Monday, July 22, 2013

Measuring pH

Anybunny who has been following Judith Curry's display of purposeful ignorance, the Weasel's rather stoat like contempt for her and her fans Sargasso Sea like level of stupidity and Willard Tony's braying knows that just about no one offering their opinion has a clue about how pH is measured in the oceans and the precision and accuracy thereof.  Most of the bunnies, of course, at least those who took general chemistry, have some ideas about pH meters, indeed, in one of the later comments at WUWT, Joe, plain old Joe, puts it quite well

pH Meters are often unstable and not always reliable. They are the fussbudgety spoiled brats of scientific instrumentation. As a chemist, it was depressing how difficult it was to get reliable data, for those of us in OSHA who monitored factory operations. The first point is that, the makeup of the solution can radically affect the readings. as there can be surfactants, a large number of ionic species, and organic molecules. So, one would expect that since the ionic and organic constituents of local oceanic waters vary widely from location to location, it will similarly produce variability in pH readings. The second problem is the inherent instability of the pH probes. They can work reliably (perhaps), but then after sitting for any time, not work. It’s in their nature….
Which, to the cautious, might have been a strong hint that maybe pH meters are not used.  So Eli, being Eli, asked over at Curry's and Willard T's what the Dumb Bunnies though was the precision and accuracy of measuring pH in the oceans.  Chirping.  Something that the Some Bunny Eli wrote about earlier might have also  considered.  And indeed this is not the case.

There are two methods, one pretty old, the other newish.  First the newish one, an ion selective field SeaFET, accurate uncalibrated to 0.01 pH units, with a precision of 0.005.  The SeaFET can be left alone to operate and read out later and here is something about a system under use on the California coast.  Basically they are comprised of an ion selective membrane (only lets certain ions pass) on top of an FET. 

Second, the old one.  Like Joe, everybunny knows that pH meters suck.  If nothing else, the damn electrodes always dry out because people don't keep them wet and they cost a fortune.  However there is a better way and quite an old one.  Many chemicals change color when they ionize in solution.  In particular weak acids are happy to do this, and there are shelves in chemistry stockrooms full of different indicators.  The basic reaction is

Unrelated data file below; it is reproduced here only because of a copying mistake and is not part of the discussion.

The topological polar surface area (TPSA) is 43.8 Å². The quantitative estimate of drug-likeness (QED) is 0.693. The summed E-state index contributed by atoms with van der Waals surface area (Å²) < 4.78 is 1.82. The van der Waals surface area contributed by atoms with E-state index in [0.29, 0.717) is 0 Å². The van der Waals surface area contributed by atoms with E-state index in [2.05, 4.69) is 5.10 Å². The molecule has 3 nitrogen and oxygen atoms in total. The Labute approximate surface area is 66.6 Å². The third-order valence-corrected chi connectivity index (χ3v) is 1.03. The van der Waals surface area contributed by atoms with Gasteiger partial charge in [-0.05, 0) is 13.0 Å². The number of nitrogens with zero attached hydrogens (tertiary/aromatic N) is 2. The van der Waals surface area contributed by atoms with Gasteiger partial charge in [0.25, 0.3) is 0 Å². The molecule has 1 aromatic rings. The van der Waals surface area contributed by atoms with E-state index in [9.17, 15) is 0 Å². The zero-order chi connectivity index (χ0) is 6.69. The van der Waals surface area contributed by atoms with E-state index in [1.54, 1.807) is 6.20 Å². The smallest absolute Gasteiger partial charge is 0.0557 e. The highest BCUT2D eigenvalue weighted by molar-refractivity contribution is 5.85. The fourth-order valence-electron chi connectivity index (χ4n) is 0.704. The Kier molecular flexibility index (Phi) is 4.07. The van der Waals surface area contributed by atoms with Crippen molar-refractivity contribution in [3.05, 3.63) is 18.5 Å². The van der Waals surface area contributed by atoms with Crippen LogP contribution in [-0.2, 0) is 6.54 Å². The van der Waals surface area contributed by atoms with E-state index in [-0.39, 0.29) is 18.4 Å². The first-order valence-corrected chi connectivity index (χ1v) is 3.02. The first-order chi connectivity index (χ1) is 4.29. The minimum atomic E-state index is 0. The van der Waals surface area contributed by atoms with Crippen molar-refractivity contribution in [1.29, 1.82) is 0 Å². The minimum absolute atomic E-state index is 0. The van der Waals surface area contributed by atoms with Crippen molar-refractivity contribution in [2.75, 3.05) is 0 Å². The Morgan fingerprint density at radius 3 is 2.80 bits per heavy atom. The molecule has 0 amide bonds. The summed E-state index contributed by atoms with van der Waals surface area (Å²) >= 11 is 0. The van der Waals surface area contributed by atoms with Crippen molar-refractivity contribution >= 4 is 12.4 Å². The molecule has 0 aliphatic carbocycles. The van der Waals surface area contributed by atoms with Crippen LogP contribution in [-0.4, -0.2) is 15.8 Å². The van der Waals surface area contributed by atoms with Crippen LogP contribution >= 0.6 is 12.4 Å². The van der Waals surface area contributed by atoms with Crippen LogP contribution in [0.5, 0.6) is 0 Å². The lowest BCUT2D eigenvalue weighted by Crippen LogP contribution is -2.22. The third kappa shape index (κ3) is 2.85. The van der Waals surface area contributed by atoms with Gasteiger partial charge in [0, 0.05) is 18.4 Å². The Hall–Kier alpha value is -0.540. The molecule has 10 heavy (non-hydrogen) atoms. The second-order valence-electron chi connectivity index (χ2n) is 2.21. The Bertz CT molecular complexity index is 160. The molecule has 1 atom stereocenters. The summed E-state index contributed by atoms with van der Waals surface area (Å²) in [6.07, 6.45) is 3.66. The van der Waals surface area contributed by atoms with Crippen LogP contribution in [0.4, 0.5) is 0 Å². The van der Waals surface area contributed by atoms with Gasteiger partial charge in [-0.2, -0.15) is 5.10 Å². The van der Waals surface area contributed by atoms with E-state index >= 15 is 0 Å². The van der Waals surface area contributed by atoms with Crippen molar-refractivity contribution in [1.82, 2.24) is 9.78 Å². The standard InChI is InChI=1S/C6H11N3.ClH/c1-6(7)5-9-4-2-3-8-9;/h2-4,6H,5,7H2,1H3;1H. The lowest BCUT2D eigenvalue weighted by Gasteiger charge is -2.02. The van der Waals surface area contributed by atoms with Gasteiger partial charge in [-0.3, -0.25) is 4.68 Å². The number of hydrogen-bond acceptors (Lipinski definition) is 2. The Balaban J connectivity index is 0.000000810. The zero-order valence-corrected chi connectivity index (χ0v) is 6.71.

HIn = H+ + In-
where HIn is a weak acid and In-  is the indicator anion.  The concention, [H+] is simply given by
Ka = [H+][In-]
where Ka is the acid dissociation constant, a weak function of temperature, or, if the bunnies prefer
pH = -log [H+] = log ([In-]/Ka)
determining pH then becomes an exercise in determining the color change as a concentration of  [In-].   In one deployed version, the precision is + 0.0007 pH unit sand an accuracy of  0.0005 relative to a reference system the principal requirement being holding the temperature in the spectrophotometer cell constant.   Indeed, part of the issue with accuracy is that the method really pushes the ability to mix buffers for calibration.  This is OLD technology, although there may have been modern refinements, so Eli would not be surprised to see measurements going back to 1950, if not earlier (stay tuned).


Anonymous said...

The ocean is the ultimate solution.

Anonymous said...

Is this a roundabout way of saying "titration"?

Danger Mouse

Aaron said...

With most any probe, SeaFET, or cuvette in continuous contact with sea water, at some point you end up measuring the pH of the biofilm and resulting metabolic byproducts.

Local environmental effects (e.g., level of light) can rapidly affect the level of CO2 in the biofilm, and hence the measured pH.

Anonymous said...

Of course the pH can be an order of magnitude different away from the sensor, and that's really the issue when trying to measure the pH of the ocean. The ocean is not a beaker.

Hardy Cross

EliRabett said...

Alan, sorry but you are making a Willard Tony Curry mistake, assuming that people who measure the ocean pH as part of their science need to be taught how to piss.

Byrne's student said...

Dr. Robert Byrne of the University of South Florida College of Marine Science pioneered spectrophotometric measurements of seawater pH using indicators. (I utilized this technique way back when.) He made it more accurate by markedly increasing the pathlength of the spectrophotometer cell with fiber optics and by purifying the indicator dyes.

Susan Anderson said...

My goodness, what a lovely piece of compound vituperation. Next time I need to escape the nightmares of our disastrous real world polity I'll come for a reality check with your and Stoat's lovely language!

a tonic for tergiversation (with apologies to Horatio A., such a dandy word) ...

Barry said...

EliRabett said...

" Alan, sorry but you are making a Willard Tony Curry mistake, assuming that people who measure the ocean pH as part of their science need to be taught how to piss."

A beautiful comment.

I'd add that if the measurements were that bad, an analysis of the data could find such things.